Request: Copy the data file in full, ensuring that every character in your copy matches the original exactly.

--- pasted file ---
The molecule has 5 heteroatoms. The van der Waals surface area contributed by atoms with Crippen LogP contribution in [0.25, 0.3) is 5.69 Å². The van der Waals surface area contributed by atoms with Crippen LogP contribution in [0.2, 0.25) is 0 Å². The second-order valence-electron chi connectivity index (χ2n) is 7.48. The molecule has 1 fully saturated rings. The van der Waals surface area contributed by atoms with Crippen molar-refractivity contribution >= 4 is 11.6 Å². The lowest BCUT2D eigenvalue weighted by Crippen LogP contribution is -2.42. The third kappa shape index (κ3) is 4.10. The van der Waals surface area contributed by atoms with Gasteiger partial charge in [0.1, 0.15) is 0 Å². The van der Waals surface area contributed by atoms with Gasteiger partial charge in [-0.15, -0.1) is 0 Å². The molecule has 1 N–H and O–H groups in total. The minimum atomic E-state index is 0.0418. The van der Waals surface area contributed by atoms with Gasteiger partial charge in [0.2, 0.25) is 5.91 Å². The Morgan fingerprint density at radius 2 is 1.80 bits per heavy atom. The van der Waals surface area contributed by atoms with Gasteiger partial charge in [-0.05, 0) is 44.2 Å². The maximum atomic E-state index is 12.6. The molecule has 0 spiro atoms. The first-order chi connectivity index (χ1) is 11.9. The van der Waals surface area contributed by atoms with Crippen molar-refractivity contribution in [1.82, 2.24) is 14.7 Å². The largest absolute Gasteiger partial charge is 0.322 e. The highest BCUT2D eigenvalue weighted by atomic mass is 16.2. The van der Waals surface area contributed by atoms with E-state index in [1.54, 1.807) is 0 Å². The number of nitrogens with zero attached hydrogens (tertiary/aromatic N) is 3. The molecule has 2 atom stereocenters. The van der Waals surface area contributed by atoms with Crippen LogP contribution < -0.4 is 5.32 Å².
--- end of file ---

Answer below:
The molecule has 5 heteroatoms. The van der Waals surface area contributed by atoms with Crippen LogP contribution in [0.25, 0.3) is 5.69 Å². The van der Waals surface area contributed by atoms with Crippen LogP contribution in [0.2, 0.25) is 0 Å². The second-order valence-electron chi connectivity index (χ2n) is 7.48. The molecule has 1 fully saturated rings. The van der Waals surface area contributed by atoms with Crippen molar-refractivity contribution >= 4 is 11.6 Å². The lowest BCUT2D eigenvalue weighted by Crippen LogP contribution is -2.42. The third kappa shape index (κ3) is 4.10. The van der Waals surface area contributed by atoms with Gasteiger partial charge in [0.1, 0.15) is 0 Å². The van der Waals surface area contributed by atoms with Gasteiger partial charge in [-0.15, -0.1) is 0 Å². The molecule has 1 N–H and O–H groups in total. The minimum atomic E-state index is 0.0418. The van der Waals surface area contributed by atoms with Gasteiger partial charge in [0.2, 0.25) is 5.91 Å². The Morgan fingerprint density at radius 2 is 1.80 bits per heavy atom. The van der Waals surface area contributed by atoms with Gasteiger partial charge in [-0.05, 0) is 44.2 Å². The maximum atomic E-state index is 12.6. The molecule has 0 spiro atoms. The first-order chi connectivity index (χ1) is 11.9. The van der Waals surface area contributed by atoms with Crippen molar-refractivity contribution in [1.82, 2.24) is 14.7 Å². The largest absolute Gasteiger partial charge is 0.322 e. The highest BCUT2D eigenvalue weighted by atomic mass is 16.2. The van der Waals surface area contributed by atoms with E-state index in [1.54, 1.807) is 0 Å². The number of nitrogens with zero attached hydrogens (tertiary/aromatic N) is 3. The molecule has 2 atom stereocenters. The van der Waals surface area contributed by atoms with Crippen LogP contribution < -0.4 is 5.32 Å².